Now, I’ve never understood the appeal of Crystal Castles - the appeal of Alice Glass, sure, what’s not to like - but the music has never really grabbed me too heavily. Past their early remixes and emergence back in 2007 they’ve never really progressed their sound, and my god does it show as they play to an admittedly packed King Tut’s Wah Wah tent. Frankly though, tonight belongs to the final two acts, The Strokes and Coldplay. Both four albums deep in their respective careers, and both proving why they’re still king of their respective piles. The Strokes bash through a set of content from all four of their albums to date - it’s like they’ve never been away. From the aggressive tone of ‘Juicebox’ or ‘Reptillia’ through to ‘You Only Live Once’ or ‘Machu Pichu’, they’re a band out to prove that despite being away for oh so very long - they’re back, and they’re back with vengance. Coldplay on the other hand, have nothing to prove. As they launch in to ‘Yellow’ three songs in, it’s clear that they’re a band well a truely cemented in the British - and Scottish - consciousness. Escaping all comparisons, from a poor mans Radiohead or U2 to a force responsible for every slightly wet indie act of the last 10 years, they come out fighting and never give up. Palatable stage presence, incredible visuals, and the aura of genuinely rather nice people. I tip my hat Chris Martin, you’re king of your kingdom. Thanks for the fireworks, son.


Okay, so I’ve spent the whole weekend waiting for the rain to start - not start a little bit like a dribble from a pillhead’s mouth - but proper chuck it down, apocalypse style. To be honest, T In The Park already feels a bit like an apocalypse - like a mud-smeared episode of Shameless crossed with 28 Days Later. It’s brutal, shocking, and surprisingly high on meaty men drinking rose wine. But I digress - on Sunday, it fucking pissed it down. Wetter than Belladonna on a good day, slippier than Dave Benson Phillips getting gunged.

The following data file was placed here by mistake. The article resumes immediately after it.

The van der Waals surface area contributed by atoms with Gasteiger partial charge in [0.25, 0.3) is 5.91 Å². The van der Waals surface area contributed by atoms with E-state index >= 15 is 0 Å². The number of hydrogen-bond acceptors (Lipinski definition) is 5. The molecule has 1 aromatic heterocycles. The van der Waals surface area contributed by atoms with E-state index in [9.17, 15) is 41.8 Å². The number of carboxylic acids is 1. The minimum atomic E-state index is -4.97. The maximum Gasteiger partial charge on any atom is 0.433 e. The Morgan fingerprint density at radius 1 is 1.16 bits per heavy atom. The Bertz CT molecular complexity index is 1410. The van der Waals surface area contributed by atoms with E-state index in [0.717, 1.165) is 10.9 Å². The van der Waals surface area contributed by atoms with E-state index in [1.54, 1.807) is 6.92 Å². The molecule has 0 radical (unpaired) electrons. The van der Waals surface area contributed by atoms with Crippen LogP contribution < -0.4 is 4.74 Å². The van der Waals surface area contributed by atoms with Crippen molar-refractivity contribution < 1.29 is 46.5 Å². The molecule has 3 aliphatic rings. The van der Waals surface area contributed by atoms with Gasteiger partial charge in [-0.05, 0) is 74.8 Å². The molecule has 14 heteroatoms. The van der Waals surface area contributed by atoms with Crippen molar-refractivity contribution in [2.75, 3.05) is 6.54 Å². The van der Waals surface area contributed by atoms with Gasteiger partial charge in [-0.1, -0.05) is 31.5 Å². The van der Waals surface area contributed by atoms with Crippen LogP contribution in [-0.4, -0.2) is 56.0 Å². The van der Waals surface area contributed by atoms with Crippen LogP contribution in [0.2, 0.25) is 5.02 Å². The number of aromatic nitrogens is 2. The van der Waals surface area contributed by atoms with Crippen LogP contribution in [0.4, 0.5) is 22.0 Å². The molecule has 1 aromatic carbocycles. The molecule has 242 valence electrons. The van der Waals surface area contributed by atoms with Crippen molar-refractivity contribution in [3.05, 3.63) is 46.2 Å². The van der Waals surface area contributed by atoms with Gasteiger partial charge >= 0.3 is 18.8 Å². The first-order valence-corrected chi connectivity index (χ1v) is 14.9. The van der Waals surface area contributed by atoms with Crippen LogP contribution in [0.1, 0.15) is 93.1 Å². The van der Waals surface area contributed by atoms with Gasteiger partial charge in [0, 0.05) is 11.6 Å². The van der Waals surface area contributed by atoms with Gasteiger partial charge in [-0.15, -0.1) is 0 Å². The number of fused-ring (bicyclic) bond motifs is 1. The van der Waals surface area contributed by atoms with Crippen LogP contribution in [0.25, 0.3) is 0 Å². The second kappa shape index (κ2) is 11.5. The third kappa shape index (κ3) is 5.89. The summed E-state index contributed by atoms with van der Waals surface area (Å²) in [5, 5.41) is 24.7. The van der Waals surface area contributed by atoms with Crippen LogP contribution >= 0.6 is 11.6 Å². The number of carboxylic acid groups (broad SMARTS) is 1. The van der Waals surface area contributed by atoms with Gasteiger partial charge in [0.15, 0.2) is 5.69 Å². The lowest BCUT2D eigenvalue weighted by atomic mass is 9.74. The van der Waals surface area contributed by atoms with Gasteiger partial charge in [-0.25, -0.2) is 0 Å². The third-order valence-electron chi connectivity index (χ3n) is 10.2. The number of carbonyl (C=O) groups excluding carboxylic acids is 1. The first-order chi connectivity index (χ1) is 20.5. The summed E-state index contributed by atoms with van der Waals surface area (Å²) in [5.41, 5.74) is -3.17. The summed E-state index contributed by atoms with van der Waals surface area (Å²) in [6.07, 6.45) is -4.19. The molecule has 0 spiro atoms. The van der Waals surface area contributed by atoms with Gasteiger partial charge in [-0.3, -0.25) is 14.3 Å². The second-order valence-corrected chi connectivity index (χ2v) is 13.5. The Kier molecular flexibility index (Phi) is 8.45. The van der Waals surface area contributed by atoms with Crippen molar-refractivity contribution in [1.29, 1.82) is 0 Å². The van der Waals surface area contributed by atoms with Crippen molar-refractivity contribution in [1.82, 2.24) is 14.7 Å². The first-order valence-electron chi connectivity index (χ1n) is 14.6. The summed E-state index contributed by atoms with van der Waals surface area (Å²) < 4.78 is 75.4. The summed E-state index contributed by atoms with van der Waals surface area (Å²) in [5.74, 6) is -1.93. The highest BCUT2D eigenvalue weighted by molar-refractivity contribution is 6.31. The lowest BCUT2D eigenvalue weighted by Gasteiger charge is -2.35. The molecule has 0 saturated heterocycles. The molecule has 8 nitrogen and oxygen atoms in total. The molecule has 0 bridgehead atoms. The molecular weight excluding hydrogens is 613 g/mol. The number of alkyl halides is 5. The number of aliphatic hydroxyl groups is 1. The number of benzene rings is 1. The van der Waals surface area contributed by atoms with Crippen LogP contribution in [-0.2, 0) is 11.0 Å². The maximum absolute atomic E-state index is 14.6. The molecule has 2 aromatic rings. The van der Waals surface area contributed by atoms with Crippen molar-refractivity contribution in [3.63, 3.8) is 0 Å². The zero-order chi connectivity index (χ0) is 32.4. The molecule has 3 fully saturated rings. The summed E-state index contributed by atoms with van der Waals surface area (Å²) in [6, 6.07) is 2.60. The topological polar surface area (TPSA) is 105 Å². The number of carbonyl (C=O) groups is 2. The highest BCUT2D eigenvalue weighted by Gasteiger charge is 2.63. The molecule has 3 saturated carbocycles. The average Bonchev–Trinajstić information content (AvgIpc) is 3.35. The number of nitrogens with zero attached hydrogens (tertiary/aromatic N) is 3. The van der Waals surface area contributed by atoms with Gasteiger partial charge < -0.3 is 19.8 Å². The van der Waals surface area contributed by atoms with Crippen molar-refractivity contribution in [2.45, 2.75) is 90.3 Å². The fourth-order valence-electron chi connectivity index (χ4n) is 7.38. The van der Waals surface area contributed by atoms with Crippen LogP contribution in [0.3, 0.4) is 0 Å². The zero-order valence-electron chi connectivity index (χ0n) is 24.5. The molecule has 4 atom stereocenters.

Naked & Famous played songs from their debut LP Passive Me, Aggressive You, coaxing great singalongs for tracks like ‘Young Blood’ and ‘Punching In A Dream’. Sure, they’re a bit like an Australian version of MGMT - like Empire Of The Sun before them - but my god are they incredible at writing anthemic electro pop tracks. In a similar - but altogether more British vein - Frankie & The Heartstrings blew the tiny T Break stage away with a set that curiously omitted their breakthrough single ‘Fragile’. They’ve got incredible charisma, which has been said time and time again, but they can also write an incredible pop hook and are run through with undeniably English charm.

Talking of which, Pulp pretty much stole the weekend when they played on the mainstage just before Foo Fighters. Kicking things off with ‘Do You Remember The First Time?’, Cocker and co played a set mainly comprised of material from arguably their two best albums - His And Hers and Different Class. Highlight? Probably Jarvis wiping his arse with the final copy of the News Of The World. Foo Fighters, who I’m not the biggest fan of, did manage to impress with tracks like ‘Monkey Wrench’, ‘The Pretender’, and ‘Learn To Fly’. Dave Grohl was on fine form, the crowd were understandably ready to sent the weekend off in style, and the rain managed to hold off for the duration of the 2 hour long set. That didn’t stop me being ankle deep in mud though. A quick stop by the VIP Bar and bang, weekend done. My first experience of T In The Park was part horrific, part incredible, very muddy, and to be honest, pretty bloody good fun. I won’t be drinking a Tennants in a while though.